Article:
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A few weeks ago someone contacted me to arrange a time to meet with them. I suggested that we meet via Zoom. They thought this would be great and we agreed on a time and a date. They said they would send a link to the Zoom meeting. Now, since the pandemic began, I have somewhat reluctantly become very familiar with Zoom, so I automatically set up a Zoom meeting on my own. When the time for our meeting came, I dutifully started the Zoom meeting I had set up. After about 10 minutes, I received an email from the person informing me that they were at the meeting waiting for me. I immediately remembered they had said they would set up the meeting, and so I joined them at the Zoom meeting they had set up. I apologized for my tardiness and explained that I had mistakenly set up my own Zoom meeting and had been waiting for them. Fortunately they were able to see the humor in my gaffe and we had a good laugh over it.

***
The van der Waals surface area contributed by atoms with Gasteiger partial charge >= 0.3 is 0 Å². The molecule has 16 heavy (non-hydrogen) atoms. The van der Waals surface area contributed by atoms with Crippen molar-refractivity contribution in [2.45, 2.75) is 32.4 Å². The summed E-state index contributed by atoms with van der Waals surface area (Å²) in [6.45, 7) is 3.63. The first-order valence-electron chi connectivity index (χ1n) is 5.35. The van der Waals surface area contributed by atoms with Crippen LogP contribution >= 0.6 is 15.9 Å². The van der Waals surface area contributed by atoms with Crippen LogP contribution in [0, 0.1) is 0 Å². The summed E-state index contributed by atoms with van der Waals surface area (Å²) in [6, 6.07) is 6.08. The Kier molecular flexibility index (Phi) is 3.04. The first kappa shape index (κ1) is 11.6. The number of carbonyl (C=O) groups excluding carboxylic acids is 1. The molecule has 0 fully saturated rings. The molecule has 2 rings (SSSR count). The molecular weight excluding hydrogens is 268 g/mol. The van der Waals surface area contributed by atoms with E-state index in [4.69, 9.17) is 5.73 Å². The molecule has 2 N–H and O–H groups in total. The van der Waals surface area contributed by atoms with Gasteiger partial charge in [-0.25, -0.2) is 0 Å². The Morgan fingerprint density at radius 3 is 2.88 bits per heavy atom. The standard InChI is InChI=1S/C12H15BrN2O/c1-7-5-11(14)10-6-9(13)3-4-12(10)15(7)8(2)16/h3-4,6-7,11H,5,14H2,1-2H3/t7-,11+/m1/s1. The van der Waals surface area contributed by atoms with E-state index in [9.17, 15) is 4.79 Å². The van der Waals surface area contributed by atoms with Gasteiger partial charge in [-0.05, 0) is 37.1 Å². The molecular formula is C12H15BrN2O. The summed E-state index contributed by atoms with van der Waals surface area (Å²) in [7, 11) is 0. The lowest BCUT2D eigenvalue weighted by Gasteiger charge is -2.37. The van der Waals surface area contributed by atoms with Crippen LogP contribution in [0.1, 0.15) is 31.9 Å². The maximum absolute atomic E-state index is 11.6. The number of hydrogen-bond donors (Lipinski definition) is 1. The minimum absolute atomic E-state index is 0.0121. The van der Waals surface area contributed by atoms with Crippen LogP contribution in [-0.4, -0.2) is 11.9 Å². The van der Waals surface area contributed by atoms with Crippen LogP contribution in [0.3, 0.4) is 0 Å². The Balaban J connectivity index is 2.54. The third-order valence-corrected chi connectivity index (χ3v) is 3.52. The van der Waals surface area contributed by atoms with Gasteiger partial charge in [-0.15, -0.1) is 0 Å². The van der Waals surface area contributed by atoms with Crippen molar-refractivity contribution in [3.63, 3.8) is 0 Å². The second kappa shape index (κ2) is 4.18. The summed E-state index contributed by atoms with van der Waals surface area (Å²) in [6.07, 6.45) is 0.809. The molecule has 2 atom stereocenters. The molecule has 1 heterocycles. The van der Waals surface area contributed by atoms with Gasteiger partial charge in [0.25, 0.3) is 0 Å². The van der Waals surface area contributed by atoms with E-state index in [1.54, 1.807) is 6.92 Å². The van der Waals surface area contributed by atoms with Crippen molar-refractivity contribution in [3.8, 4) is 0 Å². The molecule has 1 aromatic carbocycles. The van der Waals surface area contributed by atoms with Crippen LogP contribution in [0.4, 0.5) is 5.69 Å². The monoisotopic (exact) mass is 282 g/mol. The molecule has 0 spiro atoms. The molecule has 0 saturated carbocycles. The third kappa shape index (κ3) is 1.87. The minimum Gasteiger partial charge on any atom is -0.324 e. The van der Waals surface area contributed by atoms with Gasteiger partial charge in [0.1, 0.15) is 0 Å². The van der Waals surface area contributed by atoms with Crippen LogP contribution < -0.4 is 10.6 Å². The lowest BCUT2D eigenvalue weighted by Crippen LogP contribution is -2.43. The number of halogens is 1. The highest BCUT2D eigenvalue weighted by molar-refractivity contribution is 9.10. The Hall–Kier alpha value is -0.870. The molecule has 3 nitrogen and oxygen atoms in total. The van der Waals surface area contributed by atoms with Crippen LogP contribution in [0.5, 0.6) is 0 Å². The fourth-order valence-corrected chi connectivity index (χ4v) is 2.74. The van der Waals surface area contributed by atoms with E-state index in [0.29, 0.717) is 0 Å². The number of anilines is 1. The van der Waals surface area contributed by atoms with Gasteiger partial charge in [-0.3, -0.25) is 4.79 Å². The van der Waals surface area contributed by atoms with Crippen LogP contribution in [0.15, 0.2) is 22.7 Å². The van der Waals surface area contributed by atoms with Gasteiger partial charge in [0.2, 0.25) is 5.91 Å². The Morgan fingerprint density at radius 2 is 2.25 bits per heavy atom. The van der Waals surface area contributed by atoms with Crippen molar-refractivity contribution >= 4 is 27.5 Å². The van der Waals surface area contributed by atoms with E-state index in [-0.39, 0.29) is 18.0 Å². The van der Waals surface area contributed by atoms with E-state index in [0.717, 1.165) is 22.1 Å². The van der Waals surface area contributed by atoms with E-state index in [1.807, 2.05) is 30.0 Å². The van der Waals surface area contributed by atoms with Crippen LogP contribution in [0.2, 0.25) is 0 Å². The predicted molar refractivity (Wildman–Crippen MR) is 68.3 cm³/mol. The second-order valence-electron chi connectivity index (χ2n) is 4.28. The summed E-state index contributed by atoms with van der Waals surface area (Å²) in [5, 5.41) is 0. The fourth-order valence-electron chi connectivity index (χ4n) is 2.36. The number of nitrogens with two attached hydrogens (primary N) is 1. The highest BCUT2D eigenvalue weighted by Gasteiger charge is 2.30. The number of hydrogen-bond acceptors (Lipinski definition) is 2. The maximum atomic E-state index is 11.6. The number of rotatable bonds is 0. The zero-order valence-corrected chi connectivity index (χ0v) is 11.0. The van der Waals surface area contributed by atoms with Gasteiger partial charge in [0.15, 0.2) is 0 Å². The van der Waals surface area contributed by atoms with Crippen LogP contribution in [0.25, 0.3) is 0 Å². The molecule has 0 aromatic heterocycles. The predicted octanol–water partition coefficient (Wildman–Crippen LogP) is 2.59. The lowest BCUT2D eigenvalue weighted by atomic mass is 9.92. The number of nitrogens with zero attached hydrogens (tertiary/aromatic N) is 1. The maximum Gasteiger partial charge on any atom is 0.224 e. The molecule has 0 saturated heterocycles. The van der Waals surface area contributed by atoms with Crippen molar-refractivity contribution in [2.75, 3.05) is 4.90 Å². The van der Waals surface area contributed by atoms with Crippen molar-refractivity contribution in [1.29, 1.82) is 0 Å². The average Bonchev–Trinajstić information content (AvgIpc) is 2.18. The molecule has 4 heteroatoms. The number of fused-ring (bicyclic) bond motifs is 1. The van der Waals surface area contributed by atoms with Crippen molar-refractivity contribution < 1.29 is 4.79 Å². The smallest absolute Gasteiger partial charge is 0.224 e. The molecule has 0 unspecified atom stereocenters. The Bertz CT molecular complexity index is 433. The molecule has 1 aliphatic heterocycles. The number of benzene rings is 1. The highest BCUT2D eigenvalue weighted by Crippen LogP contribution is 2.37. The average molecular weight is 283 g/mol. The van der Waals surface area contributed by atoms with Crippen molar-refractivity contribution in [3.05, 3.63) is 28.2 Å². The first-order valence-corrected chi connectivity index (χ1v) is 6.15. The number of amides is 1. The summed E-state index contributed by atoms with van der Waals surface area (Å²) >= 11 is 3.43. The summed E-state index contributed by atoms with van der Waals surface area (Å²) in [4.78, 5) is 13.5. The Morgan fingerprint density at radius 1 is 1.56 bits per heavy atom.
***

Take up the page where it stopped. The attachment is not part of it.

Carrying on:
As I reflected on this experience, it occurred to me it was a good analogy for what sometimes happens in my prayer life. More times than I care to admit when I go to prayer, I am in one place waiting for God, and God is in another place waiting for me. Most often we eventually sync up, but other times we are like ships passing in the night.
Of course, while I’d like God to shoulder some of the responsibility for the above, the reality is that it is entirely my fault. God does not operate on my schedule and God definitely isn’t at my beck and call. Having acknowledged this, however, it is also very important to note that God is always present and available to us, but it is on God’s terms, not ours.